A Simple Method to Predict Dissolved Phosphorus in Runoff from Surface-Applied Manures
- P. A. Vadas *,
- P. J. A. Kleinman and
- A. N. Sharpley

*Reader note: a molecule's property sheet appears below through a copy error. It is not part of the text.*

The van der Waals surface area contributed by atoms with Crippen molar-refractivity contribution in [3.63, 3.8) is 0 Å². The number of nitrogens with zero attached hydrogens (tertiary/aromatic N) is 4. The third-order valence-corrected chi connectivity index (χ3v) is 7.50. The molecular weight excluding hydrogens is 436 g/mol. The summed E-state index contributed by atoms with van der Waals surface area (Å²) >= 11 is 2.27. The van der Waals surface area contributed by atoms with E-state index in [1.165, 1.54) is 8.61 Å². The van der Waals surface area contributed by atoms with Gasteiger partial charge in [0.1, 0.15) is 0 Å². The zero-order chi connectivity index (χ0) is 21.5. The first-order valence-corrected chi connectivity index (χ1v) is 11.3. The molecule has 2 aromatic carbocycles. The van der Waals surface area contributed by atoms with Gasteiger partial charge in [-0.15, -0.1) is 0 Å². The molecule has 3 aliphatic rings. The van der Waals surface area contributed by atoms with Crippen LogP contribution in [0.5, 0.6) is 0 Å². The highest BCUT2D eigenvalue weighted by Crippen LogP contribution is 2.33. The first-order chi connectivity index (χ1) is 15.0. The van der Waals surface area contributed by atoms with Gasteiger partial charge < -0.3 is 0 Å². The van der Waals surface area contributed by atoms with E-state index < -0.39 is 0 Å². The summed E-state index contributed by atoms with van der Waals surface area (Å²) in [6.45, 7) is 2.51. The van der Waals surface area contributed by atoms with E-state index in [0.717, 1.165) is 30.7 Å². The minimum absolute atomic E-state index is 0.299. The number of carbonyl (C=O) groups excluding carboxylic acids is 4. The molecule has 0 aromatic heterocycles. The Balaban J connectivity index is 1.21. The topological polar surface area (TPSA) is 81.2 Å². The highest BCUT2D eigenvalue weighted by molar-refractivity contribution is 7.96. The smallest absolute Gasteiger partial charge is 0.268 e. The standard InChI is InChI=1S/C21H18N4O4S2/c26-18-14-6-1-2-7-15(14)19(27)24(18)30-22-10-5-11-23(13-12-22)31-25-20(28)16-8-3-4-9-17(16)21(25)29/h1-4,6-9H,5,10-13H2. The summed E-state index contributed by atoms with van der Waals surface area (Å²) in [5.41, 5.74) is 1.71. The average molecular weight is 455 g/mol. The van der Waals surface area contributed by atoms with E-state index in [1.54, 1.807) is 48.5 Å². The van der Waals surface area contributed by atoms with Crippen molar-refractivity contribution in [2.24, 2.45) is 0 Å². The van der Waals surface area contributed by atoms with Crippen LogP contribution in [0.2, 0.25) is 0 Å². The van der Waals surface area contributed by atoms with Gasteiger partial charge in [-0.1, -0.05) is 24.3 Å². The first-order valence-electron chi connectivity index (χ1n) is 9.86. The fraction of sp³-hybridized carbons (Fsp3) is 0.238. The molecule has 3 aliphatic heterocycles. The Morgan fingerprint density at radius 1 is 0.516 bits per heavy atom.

Computer models are a rapid, inexpensive way to identify agricultural areas with a high potential for P loss, but most models poorly simulate dissolved P release from surface-applied manures to runoff. We developed a simple approach to predict dissolved P release from manures based on observed trends in laboratory extraction of P in dairy, poultry, and swine manures with water over different water to manure ratios. The approach predicted well dissolved inorganic (R 2 = 0.70) and organic (R 2 = 0.73) P release from manures and composts for data from leaching experiments with simulated rainfall. However, it predicted poorly (R 2 = 0.18) dissolved inorganic P concentrations in runoff from soil boxes where dairy, poultry, and swine manures had been surface-applied and subjected to simulated rainfall. Multiplying predicted runoff P concentrations by the ratio of runoff to rainfall improved the relationship between measured and predicted runoff P concentrations, but runoff P was still overpredicted for dairy and swine manures. We attributed this overprediction to immediate infiltration of dissolved P in the freely draining water of dairy and swine manure slurries upon their application to soils. Further multiplying predicted runoff dissolved inorganic P concentrations by 0.35 for dairy and 0.60 for swine manures resulted in an accurate prediction of dissolved P in runoff (R 2 = 0.71). The ability of our relatively simple approach to predict dissolved inorganic P concentrations in runoff from surface-applied manures indicates its potential to improve water quality models, but field testing of the approach is necessary first.Please view the pdf by using the Full Text (PDF) link under 'View' to the left.
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